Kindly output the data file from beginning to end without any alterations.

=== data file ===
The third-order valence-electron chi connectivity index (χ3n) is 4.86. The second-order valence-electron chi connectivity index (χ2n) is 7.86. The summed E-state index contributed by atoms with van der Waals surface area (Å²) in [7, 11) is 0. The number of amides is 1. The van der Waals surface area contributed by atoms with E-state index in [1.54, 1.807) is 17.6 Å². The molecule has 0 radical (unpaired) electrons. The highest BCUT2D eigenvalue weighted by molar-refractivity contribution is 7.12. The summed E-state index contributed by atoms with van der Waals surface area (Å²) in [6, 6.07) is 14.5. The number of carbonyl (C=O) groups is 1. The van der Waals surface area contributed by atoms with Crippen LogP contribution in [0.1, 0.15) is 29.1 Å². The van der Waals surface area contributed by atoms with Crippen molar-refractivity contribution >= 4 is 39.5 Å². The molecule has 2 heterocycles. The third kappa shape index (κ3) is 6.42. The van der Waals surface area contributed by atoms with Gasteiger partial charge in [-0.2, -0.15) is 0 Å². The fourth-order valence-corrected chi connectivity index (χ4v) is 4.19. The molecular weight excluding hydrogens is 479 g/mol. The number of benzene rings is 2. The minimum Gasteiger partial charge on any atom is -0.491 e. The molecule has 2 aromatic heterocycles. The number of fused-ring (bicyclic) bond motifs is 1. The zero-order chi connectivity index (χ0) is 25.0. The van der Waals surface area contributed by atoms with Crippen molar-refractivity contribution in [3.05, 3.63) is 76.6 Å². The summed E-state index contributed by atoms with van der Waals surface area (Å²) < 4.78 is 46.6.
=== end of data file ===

The third-order valence-electron chi connectivity index (χ3n) is 4.86. The second-order valence-electron chi connectivity index (χ2n) is 7.86. The summed E-state index contributed by atoms with van der Waals surface area (Å²) in [7, 11) is 0. The number of amides is 1. The van der Waals surface area contributed by atoms with E-state index in [1.54, 1.807) is 17.6 Å². The molecule has 0 radical (unpaired) electrons. The highest BCUT2D eigenvalue weighted by molar-refractivity contribution is 7.12. The summed E-state index contributed by atoms with van der Waals surface area (Å²) in [6, 6.07) is 14.5. The number of carbonyl (C=O) groups is 1. The van der Waals surface area contributed by atoms with Crippen LogP contribution in [0.1, 0.15) is 29.1 Å². The van der Waals surface area contributed by atoms with Crippen molar-refractivity contribution >= 4 is 39.5 Å². The molecule has 2 heterocycles. The third kappa shape index (κ3) is 6.42. The van der Waals surface area contributed by atoms with Gasteiger partial charge in [-0.2, -0.15) is 0 Å². The fourth-order valence-corrected chi connectivity index (χ4v) is 4.19. The molecular weight excluding hydrogens is 479 g/mol. The number of benzene rings is 2. The minimum Gasteiger partial charge on any atom is -0.491 e. The molecule has 2 aromatic heterocycles. The number of fused-ring (bicyclic) bond motifs is 1. The zero-order chi connectivity index (χ0) is 25.0. The van der Waals surface area contributed by atoms with Crippen molar-refractivity contribution in [3.05, 3.63) is 76.6 Å². The summed E-state index contributed by atoms with van der Waals surface area (Å²) < 4.78 is 46.6.